There are many options available to you, no matter where you are or what traditions you want to establish. However, it’s best to work together, as this may become an annual event. Each and every birth mother and adoptive parent will have their own opinions on how holidays should look, so be sure to communicate and determine what would work best for everyone. If your child’s adoptive parents would rather spend Christmas Day just as a family, and meet up with you on a different day, that’s okay. You are still getting to celebrate the holiday season together, creating special memories and establishing a lifelong tradition.  

  • Setting the Stage for the Future

How you choose to celebrate your first Christmas with your child and their adoptive parent could set the stage for future holidays. Though, it’s important to remain flexible at the same time, as things can always change from year to year. For instance, as your child grows older or as life gets more complicated for any of you. However, if creating a Christmas tradition is something that is essential for all of you to have, be sure that you make time for it. 

There is no right or wrong way to spend Christmas together. Only what works best for you, your child and the adoptive parents. Having a tradition in place can create a special time of the year to look forward to and help you all establish a stronger bond.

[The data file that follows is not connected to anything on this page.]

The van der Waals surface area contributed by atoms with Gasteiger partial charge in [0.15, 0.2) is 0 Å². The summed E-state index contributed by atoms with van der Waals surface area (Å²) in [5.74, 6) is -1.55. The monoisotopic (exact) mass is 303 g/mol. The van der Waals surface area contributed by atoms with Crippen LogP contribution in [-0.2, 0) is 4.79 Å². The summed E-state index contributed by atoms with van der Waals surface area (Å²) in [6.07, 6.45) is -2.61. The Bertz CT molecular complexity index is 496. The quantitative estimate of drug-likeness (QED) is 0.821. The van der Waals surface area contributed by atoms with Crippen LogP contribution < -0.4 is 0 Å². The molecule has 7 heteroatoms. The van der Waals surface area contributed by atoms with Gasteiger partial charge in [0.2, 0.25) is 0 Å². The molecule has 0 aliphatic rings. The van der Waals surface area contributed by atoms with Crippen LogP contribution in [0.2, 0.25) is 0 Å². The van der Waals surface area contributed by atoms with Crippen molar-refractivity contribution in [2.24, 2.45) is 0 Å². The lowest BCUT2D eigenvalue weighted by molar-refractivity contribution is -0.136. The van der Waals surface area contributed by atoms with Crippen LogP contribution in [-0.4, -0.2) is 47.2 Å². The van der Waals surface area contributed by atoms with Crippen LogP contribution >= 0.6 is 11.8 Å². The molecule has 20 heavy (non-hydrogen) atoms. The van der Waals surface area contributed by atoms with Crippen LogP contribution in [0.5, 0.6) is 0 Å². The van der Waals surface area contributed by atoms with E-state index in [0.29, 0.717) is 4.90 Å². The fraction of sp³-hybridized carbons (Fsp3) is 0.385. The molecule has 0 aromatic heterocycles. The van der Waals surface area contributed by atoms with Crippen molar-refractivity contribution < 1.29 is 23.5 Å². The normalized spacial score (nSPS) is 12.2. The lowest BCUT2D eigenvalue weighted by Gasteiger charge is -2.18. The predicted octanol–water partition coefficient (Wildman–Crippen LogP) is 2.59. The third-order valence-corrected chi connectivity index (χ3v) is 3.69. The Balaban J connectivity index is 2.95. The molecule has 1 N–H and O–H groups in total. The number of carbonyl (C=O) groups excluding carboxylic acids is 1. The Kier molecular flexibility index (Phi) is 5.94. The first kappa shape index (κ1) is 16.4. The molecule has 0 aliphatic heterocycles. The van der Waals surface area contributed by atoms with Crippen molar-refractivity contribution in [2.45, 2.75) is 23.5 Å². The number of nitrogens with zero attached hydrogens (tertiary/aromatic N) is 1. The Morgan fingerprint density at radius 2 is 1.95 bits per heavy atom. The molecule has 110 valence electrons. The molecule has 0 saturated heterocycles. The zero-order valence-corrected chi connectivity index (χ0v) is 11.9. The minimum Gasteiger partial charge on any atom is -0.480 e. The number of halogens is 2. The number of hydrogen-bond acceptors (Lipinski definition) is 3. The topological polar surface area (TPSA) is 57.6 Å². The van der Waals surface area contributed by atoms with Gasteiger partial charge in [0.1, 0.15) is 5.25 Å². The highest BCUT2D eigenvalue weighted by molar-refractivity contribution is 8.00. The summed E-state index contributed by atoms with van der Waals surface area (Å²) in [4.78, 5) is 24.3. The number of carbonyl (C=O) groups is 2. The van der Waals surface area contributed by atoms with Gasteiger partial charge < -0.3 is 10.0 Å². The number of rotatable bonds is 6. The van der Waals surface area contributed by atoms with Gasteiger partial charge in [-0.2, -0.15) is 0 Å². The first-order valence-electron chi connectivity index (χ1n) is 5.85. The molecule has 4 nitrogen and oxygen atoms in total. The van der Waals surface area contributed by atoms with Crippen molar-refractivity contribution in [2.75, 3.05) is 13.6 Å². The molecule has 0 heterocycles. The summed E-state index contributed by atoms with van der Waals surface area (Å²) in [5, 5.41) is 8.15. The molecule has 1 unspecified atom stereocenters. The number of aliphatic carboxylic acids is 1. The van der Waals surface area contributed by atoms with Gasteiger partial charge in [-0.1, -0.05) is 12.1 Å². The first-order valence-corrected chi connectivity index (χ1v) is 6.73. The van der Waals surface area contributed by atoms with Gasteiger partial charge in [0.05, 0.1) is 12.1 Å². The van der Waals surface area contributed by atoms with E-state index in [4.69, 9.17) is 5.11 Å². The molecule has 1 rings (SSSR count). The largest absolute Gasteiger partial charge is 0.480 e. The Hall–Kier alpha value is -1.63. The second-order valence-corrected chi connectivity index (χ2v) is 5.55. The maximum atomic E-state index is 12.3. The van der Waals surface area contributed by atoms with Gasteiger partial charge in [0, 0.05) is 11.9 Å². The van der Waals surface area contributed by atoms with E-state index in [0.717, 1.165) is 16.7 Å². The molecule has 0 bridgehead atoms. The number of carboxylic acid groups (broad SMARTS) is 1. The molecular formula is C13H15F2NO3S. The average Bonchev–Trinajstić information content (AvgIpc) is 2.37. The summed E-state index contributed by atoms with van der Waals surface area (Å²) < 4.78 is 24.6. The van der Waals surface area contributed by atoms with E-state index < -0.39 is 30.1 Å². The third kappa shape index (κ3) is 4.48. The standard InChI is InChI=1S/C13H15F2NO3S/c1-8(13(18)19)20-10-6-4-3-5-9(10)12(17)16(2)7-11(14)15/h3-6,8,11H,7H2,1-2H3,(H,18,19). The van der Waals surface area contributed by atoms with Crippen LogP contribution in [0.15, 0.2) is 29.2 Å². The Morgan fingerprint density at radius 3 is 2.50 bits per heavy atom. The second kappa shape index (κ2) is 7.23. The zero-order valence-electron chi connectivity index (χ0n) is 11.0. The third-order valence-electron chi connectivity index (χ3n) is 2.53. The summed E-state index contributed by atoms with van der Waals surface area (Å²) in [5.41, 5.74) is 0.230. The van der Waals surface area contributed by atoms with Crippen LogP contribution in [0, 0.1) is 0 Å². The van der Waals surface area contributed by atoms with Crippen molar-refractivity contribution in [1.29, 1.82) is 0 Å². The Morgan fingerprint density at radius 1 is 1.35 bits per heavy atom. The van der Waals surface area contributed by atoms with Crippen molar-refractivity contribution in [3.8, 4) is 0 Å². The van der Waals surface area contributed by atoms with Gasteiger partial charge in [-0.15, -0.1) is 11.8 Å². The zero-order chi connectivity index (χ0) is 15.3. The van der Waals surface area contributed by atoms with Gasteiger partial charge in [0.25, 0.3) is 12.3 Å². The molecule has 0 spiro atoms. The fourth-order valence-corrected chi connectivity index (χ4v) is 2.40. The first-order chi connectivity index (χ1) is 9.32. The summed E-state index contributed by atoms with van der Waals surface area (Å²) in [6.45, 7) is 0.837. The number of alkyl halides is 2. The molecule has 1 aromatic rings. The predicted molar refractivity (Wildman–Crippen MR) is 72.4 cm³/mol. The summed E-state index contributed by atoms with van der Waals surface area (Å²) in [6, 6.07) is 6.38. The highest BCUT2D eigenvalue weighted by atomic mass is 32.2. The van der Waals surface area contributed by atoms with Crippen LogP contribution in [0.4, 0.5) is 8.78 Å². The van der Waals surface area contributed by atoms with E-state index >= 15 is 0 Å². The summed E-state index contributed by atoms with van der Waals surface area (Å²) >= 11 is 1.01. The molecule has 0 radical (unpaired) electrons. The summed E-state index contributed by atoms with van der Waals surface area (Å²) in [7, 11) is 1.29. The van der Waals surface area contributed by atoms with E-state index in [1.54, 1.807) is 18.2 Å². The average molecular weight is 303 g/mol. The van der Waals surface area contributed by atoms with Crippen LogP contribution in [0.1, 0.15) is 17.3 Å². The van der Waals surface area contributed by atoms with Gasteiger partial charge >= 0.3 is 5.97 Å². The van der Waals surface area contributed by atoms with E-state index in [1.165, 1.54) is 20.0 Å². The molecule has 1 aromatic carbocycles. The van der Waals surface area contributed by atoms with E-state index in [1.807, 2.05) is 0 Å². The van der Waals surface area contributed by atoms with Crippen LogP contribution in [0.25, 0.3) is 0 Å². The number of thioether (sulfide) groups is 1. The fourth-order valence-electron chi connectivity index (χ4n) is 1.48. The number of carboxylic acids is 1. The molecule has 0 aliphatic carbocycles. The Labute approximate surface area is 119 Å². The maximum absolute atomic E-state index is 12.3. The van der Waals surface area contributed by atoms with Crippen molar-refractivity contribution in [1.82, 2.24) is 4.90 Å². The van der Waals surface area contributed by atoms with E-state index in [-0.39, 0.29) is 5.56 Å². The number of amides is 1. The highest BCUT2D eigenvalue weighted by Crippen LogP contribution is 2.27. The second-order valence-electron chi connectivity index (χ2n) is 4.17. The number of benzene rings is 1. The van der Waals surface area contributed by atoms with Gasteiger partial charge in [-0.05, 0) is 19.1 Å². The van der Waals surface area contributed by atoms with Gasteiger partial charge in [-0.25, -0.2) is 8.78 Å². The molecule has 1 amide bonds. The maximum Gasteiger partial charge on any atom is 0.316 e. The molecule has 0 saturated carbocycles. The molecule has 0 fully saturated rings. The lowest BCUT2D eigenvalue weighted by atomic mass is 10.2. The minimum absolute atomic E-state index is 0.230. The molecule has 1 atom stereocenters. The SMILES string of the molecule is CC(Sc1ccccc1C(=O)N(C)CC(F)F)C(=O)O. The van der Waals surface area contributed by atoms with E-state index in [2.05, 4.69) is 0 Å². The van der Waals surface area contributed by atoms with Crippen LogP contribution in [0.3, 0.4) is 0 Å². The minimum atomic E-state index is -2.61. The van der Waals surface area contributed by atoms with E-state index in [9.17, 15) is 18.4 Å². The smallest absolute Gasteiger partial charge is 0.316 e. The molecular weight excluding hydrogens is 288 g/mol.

First Christmas in an Open Adoption

It is completely up to you what your Christmas holiday looks like. But remember, in the midst of all the planning and organizing, to take time to enjoy yourself and practice self care. The holidays can bring up a lot of emotions for birth mothers, and be a difficult time of year, so if you want to spend their first Christmas alone, that is perfectly fine.

Adoption Choices of Arizona is here to help you any way you need. Your first Christmas can be an enjoyable event or it can be a challenging one. Either way, our doors are always open to you. We are not closed on Christmas Eve or Christmas Day like many other businesses. So, if you find yourself needing extra support — reach out. Our adoption counselors are here to provide you with comfort, encouragement and anything else you need.

For adoption resources or to begin your adoption journey, birth parents can visit us at Adoption Choices of Arizona or call or text us at 1-480-900-5520. If you are an prospective adoptive family hoping to adopt a baby, please instead, visit us here!

Meet the author: Victoria Fatiregun is a sophomore student at West Texas A&M University studying English. She has been writing blog posts for two years on her professional site that covers stories based around film and TV. Occasionally, Victoria also discusses elements of philosophy through poetic material, which is helping her to become a self-published author. 

Victoria writes primarily about fiction, but dabbles in nonfiction too — specifically anything that has to do with social novels based in the Victorian era — and uses writing to understand the world around her. She self-published a nonfiction philosophy and lifestyle novel that she wrote to help others cope with life’s stresses. All of her interests and experiences come through her writing, and helps her focus, bring out central ideas and remain consistent. She hopes her works will aid society in the path towards altruism.

Share